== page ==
802.11n Ratified: What It Means for Wi-Fi Products
The IEEE has ratified the 802.11n standard. The finalized standard promises backwards-compatibility and adds new capabilities.
Note: This is an archived article from 2009. For current information, please see Webopedia's complete overview of the 802.11x family of specifications.
The IEEE (Institute of Electrical and Electronics Engineers) has ratified the 802.11n standard. In a press release quietly issued on Friday, September 11th, 2009 the IEEE announced that its Standards Board had ratified the IEEE 802.11n-2009 amendment, "defining mechanisms that provide significantly improved data rates and ranges for wireless local area networks (WLANs)."
The news came as no surprise to vendors and industry watchers, as the IEEE had been open about its September timetable for ratification.
The finalized standard, which includes a 560-page 802.11n amendment, makes good on its promise of backwards-compatibility with earlier drafts and also adds some new capabilities.
The seven-year journey to ratification officially involved more than 400 individuals ranging from equipment and silicon suppliers, service providers, systems integrators, consultant organizations, and academic institutions from more than 20 countries.
Paul Nikolich, IEEE 802 LAN/MAN Standards Committee Chairman said in Friday’s press release, "Everyone involved in the 802.11n process--and no one more than Bruce Kraemer [Chair of the IEEE Wireless LAN Working Group], whose strong leadership has been instrumental from the start--deserves congratulations because this is a key data communications milestone and a good example of the consensus building environment 802 provides for its participants. The amendment will enable a dramatic leap forward in WLAN scalability with only a modest associated rise in costs for the industry and end users."
Many segments of the market, such as schools and universities, and home and small business users, had already grown comfortable enough with 802.11n-draft 2.0 to deploy networks using it. But, for enterprises, there has been more reticence toward early adoption.
"The ratification is most significant for enterprises. A lot of universities have already adopted 802.11n, after receiving assurance that the final standard would be backwards compatible. This final ratification puts the issue to rest for lots of customers," Mike Tennefoss, Head of Strategic Marketing at Aruba Networks, one of the companies that sits on the 802.11n committee, told Wi-Fi Planet today. "In the broader enterprise, there was fear of last-minute changes [to the standard]. This ratification is really good for corporate customers. Ratification was the last barrier holding up the actual widespread adoption of 11n in the general enterprise market. We think it will open up the market significantly."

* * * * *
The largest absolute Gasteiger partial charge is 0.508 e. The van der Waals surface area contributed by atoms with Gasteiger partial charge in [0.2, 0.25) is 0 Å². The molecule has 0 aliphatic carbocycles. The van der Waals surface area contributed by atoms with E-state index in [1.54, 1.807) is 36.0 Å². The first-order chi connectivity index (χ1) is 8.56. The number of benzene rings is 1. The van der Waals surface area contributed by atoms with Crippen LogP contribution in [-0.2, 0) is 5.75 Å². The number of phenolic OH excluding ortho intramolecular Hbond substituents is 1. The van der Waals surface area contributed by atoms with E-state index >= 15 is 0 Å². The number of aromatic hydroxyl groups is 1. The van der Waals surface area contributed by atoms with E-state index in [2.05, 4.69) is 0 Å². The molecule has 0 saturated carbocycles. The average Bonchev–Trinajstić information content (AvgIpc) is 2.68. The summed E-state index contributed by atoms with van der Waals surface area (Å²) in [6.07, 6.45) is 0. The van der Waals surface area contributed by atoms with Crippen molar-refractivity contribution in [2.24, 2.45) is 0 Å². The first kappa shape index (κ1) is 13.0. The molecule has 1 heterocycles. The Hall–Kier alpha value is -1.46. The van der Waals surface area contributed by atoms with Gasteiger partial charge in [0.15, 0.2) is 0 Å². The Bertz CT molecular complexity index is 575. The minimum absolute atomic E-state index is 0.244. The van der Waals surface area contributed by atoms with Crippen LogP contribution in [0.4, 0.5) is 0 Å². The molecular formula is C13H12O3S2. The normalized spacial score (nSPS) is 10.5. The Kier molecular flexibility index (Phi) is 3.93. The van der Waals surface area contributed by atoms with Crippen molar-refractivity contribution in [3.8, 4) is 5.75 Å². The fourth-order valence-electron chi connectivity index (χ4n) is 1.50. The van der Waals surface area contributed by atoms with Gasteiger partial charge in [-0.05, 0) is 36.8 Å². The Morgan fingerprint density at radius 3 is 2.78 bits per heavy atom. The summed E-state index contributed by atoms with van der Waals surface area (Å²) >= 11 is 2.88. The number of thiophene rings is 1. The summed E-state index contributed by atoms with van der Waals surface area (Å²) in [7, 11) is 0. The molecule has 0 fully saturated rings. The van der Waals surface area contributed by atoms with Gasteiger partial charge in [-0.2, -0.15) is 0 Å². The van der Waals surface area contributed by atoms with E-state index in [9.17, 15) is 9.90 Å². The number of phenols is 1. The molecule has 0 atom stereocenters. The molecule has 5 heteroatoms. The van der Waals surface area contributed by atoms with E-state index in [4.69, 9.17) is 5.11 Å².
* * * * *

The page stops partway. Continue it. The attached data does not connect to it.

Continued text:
While the ratification is big news, it is also, in many ways a small detail. It’s a bit like learning that a person has finally been officially named CEO after running a company successfully and publicly for several years, but with a different job title.
"It doesn’t change anything for us," says Tennefoss. "We will of course certify under the finally ratified standard, so that we will eliminate that draft citation on the logo. It doesn’t change our development plans or our marketing strategy. It removes the impediments that were preventing customers that were really interested in high-performance, high-security systems from moving forward. We expect more activity in sales, but it’s not changed in technical ways."
Better, stronger, faster
Looking ahead, improvements to 11n should include both speed and energy efficiency.
"We do sit on the n committee and there is work under way on the next higher speed version of 11n. As we look forward into the coming years, we’ll see enhancements to enable it to go faster on the technical side. The target is comparable to gigabit Ethernet, ultimately," says Tennefoss. "On the other side, on the product design side, I think ratification is basically going to lead to more stratification of the market, where there are lower-priced all the way up to high-performance solutions. The standard has removed any concerns that there will be last-minute changes; it will be safer to move forward with lower-priced devices shipped in higher volume."
But what about your iPhone or BlackBerry? When will it get 802.11n?
“Right now, the benefit of using g is power consumption,” says Tennefoss. “There aren't yet ultra-low power 11n wireless handsets, phones, scanners, or barcode scanners on the market, but these devices are in the pipeline. We know the chipset vendors are working on it. The new iPod touch has an 11n chip in it, but the battery operating time hasn't been announced. I don’t know when it will happen, but it will happen. That will result in market transition from g to n—battery life.”
With the advent of the new standard, a couple of vendors have launched "cash for clunkers-themed" promotions to encourage legacy users to upgrade their equipment.
San Francisco-based innovator, Meraki, announced its "Cash for Wireless LAN Clunkers" event. The special promotion included a $150 credit for each access point traded in for a Meraki network. To qualify for Cash for Wireless LAN Clunkers, customers must register with Meraki and make their purchase by September 30, 2009.
Power to the People
Also ratified is the IEEE 802.3at-2009 Power over Ethernet (PoE) Plus standard. The new PoE Plus standard defines the technology for powering a wide range of powered devices at up to 51W over existing CAT5e-and-above cables.
Naomi Graychase is Managing Editor at eSecurityPlanet.com.
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